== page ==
N.C. Central University officials are keeping an eye out for whether the UNC system’s debate on whether law school centers and institutes should supply legal representation has any fallout for one of their own signature initiatives.
They think two legal-aid efforts linked to NCCU’s still-new Intellectual Property Law Institute should pass muster because they’re run as “clinics” under the usual administrative umbrella of the university’s law school.
Still, “we are watching closely” as the system board sizes up a policy that would bar law school-affiliated centers and institutes from engaging in third-party client work, said Brenda Reddix-Smalls, N.C. Central law professor and the IP Law Institute’s director.
The institute opened in 2016, with financial backing from SAS Institute Inc., the Cary-based software giant. It’s supposed to help the NCCU law school produce more copyright, trademark and patent lawyers, along the way addressing a shortage of blacks who work in the field.
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Part of the job is simply raising the specialty’s profile with students, to entice them to get into it, but the institute’s also in the training business via two clinics, one devoted specifically to patents and the other to trademarks.
They function essentially as legal-aid offices, where a businessperson with an invention to protect or enterprise to promote can get low-cost help in filing the necessary registration paperwork with the U.S. Patent and Trademark Office.
Though students do the grunt work, a professor “has to be involved” in helping and supervising them, to comply with American Bar Association accreditation standards, Reddix-Smalls said.
But at the end of the day, “we provide legal representation,” she said during a recent breakfast meeting with reporters called by Interim Chancellor Johnson Akinleye to highlight some of the university’s major initiatives.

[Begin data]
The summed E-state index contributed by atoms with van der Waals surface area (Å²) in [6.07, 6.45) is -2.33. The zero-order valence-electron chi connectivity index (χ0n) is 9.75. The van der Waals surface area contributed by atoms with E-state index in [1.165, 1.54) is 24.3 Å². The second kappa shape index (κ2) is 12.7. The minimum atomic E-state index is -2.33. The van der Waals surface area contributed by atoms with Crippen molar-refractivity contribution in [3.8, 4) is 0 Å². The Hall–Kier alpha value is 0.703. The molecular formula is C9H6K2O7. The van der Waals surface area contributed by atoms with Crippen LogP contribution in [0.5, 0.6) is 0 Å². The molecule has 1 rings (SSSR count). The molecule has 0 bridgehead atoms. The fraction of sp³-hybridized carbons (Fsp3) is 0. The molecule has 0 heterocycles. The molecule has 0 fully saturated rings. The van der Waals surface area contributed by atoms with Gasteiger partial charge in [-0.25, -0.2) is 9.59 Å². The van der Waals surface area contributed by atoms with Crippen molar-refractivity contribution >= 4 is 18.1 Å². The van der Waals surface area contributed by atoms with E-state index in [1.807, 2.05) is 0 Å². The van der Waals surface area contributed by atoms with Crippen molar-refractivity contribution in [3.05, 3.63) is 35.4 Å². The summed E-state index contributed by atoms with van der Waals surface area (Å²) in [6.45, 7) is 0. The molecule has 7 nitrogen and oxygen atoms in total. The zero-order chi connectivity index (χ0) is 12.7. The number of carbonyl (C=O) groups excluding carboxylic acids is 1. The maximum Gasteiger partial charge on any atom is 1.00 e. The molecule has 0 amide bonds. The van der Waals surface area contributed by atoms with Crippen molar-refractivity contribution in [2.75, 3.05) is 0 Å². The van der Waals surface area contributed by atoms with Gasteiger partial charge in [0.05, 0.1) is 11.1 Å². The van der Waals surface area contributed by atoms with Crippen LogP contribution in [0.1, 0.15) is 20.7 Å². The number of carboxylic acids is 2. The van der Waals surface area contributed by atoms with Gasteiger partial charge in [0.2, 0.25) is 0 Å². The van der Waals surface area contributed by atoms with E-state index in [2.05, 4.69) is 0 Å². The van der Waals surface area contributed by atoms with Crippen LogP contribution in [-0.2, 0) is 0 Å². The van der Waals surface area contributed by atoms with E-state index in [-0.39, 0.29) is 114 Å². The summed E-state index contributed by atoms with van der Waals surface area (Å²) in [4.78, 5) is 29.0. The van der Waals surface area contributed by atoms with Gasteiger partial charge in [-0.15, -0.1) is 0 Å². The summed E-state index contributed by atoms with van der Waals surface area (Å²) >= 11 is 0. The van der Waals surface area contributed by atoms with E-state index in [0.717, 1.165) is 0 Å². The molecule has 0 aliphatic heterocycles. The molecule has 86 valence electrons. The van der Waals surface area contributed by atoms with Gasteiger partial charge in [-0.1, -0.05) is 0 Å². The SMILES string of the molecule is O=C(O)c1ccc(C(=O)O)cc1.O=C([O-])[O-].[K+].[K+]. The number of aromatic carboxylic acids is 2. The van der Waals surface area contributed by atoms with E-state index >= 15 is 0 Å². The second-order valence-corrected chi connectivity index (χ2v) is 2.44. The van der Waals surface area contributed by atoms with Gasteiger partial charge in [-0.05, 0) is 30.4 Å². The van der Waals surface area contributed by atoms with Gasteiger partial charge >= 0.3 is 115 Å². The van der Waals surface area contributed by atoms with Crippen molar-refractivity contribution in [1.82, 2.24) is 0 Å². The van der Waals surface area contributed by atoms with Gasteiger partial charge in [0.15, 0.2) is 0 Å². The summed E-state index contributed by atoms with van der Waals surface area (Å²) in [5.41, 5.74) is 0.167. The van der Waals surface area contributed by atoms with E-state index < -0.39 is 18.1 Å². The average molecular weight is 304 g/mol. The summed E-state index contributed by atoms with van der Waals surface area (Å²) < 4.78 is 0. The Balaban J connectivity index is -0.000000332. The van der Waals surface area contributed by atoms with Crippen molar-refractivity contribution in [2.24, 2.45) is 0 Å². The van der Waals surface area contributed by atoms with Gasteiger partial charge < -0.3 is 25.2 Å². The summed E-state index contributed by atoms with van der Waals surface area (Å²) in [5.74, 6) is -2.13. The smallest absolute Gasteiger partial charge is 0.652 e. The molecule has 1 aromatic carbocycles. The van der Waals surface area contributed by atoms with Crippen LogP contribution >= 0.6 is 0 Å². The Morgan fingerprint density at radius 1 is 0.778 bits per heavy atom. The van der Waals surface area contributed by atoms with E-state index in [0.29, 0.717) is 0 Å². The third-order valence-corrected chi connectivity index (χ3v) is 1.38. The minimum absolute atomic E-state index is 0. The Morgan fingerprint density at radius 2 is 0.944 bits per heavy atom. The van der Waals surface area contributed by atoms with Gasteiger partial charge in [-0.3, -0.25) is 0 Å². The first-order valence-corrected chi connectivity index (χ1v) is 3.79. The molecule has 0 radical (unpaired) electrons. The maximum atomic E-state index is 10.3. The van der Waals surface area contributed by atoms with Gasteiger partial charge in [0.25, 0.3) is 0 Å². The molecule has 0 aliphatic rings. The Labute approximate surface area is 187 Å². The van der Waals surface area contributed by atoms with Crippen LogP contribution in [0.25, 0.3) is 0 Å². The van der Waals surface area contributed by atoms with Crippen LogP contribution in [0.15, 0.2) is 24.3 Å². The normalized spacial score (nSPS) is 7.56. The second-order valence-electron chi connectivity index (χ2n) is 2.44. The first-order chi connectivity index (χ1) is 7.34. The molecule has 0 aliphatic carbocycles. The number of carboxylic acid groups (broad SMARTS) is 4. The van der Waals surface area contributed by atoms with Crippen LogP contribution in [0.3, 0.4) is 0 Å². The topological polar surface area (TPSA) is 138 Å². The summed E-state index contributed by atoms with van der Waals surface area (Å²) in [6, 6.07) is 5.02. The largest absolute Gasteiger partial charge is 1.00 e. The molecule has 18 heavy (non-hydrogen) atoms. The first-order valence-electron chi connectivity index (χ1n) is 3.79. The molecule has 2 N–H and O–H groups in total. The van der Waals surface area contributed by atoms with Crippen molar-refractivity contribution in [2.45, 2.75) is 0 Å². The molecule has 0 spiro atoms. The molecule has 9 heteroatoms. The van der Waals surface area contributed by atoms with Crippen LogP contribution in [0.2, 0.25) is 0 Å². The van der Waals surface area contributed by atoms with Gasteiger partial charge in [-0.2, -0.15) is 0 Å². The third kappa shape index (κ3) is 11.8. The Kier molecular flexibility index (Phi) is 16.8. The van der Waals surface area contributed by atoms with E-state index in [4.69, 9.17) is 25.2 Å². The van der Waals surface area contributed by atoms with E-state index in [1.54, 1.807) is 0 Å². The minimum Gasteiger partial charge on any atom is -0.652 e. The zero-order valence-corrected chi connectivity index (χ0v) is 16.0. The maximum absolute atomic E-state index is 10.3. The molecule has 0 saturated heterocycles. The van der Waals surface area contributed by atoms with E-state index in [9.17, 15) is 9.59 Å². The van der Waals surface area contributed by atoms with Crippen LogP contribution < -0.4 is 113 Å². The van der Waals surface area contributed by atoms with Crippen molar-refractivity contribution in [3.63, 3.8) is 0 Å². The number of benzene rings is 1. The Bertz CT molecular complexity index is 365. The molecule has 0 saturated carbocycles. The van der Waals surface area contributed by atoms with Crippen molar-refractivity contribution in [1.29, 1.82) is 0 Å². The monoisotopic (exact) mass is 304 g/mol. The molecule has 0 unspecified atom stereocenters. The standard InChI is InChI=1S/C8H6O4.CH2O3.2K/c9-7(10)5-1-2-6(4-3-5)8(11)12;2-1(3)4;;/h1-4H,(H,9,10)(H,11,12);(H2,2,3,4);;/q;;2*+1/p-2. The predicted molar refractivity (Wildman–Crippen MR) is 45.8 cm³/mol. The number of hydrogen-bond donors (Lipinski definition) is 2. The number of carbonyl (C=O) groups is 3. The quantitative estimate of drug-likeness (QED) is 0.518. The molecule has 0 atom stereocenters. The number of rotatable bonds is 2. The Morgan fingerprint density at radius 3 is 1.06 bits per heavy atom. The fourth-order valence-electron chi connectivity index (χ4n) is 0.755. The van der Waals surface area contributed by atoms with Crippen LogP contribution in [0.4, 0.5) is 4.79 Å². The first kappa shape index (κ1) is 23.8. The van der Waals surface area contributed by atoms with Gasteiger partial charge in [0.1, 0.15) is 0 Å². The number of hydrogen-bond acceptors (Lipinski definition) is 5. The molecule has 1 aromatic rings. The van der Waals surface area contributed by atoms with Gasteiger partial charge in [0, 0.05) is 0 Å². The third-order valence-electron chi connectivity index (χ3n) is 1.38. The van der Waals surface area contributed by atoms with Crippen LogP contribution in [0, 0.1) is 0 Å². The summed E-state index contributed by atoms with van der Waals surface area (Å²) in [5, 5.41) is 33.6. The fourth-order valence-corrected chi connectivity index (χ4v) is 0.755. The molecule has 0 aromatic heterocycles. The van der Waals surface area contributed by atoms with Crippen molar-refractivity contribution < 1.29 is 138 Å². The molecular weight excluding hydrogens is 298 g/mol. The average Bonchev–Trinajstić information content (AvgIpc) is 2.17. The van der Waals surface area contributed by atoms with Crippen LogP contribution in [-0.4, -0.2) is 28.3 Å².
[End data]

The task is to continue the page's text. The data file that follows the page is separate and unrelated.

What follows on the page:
The system board, however, is mulling a policy change that would bar law-school centers and institutes from acting as legal counsel for “any third party,” especially when lawsuits and other complaints are involved.
The proposal’s main target is UNC-Chapel Hill’s Center for Civil Rights, which has received criticism from one board member over the years for its involvement in a long-running Pitt County school desegregation case.
Based in UNC-Chapel Hill’s law school, the Center for Civil Rights supplies legal representation, with professors taking center stage and law students doing an assortment of behind-the-scenes work.
Its main UNC board critic, Steve Long, argues the Chapel Hill center is different from student-training focused clinics. But his argument drew skepticism during a committee debate last month, from UNC-Greensboro Chancellor Frank Gilliam, who said “the distinction between clinics, projects, programs and centers seems to be a bit of a semantic exercise.”
From the way Reddix-Smalls described it, NCCU avoids such conflicts by assigning the supervision of the patent and trademark clinics to the law school’s director of clinical legal education, rather than keeping it within the IP Law Institute.
Because of accreditation demands, “clinics are protected, or supposed to be protected,” she said. “That’s a long-standing ABA requirement, that even the clinics at UNC couldn’t be gutted.”
The IP Law Institute went through the UNC system’s approval process in 2015 and 2016 after the board ordered the closure of four centers and institutes affiliated with the state’s public universities, most prominently the former Center for Poverty, Work and Opportunity at UNC-Chapel Hill’s law school. Its launch followed a push from the administration of then-Chancellor Debra Saunders-White, who died of cancer last November.